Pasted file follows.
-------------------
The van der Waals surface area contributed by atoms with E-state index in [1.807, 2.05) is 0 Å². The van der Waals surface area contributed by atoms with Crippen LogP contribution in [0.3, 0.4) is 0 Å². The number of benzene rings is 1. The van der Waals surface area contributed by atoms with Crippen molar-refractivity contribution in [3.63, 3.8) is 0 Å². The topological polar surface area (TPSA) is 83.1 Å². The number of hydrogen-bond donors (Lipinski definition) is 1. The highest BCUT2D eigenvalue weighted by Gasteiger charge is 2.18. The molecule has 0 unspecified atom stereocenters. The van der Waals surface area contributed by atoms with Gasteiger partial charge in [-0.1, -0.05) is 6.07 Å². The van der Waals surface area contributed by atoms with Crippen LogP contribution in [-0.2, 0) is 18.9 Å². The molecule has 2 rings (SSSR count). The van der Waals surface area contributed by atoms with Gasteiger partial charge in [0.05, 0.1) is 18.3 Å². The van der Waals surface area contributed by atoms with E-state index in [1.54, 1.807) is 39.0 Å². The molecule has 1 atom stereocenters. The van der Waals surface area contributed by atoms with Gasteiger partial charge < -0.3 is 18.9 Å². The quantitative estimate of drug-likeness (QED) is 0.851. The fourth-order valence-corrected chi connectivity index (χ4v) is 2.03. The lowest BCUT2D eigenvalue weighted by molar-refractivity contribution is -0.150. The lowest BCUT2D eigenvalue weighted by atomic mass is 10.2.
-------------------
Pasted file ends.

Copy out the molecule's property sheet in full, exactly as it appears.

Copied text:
The van der Waals surface area contributed by atoms with E-state index in [1.807, 2.05) is 0 Å². The van der Waals surface area contributed by atoms with Crippen LogP contribution in [0.3, 0.4) is 0 Å². The number of benzene rings is 1. The van der Waals surface area contributed by atoms with Crippen molar-refractivity contribution in [3.63, 3.8) is 0 Å². The topological polar surface area (TPSA) is 83.1 Å². The number of hydrogen-bond donors (Lipinski definition) is 1. The highest BCUT2D eigenvalue weighted by Gasteiger charge is 2.18. The molecule has 0 unspecified atom stereocenters. The van der Waals surface area contributed by atoms with Gasteiger partial charge in [-0.1, -0.05) is 6.07 Å². The van der Waals surface area contributed by atoms with Crippen LogP contribution in [-0.2, 0) is 18.9 Å². The molecule has 2 rings (SSSR count). The van der Waals surface area contributed by atoms with Gasteiger partial charge in [0.05, 0.1) is 18.3 Å². The van der Waals surface area contributed by atoms with E-state index in [1.54, 1.807) is 39.0 Å². The molecule has 1 atom stereocenters. The van der Waals surface area contributed by atoms with Gasteiger partial charge < -0.3 is 18.9 Å². The quantitative estimate of drug-likeness (QED) is 0.851. The fourth-order valence-corrected chi connectivity index (χ4v) is 2.03. The lowest BCUT2D eigenvalue weighted by molar-refractivity contribution is -0.150. The lowest BCUT2D eigenvalue weighted by atomic mass is 10.2.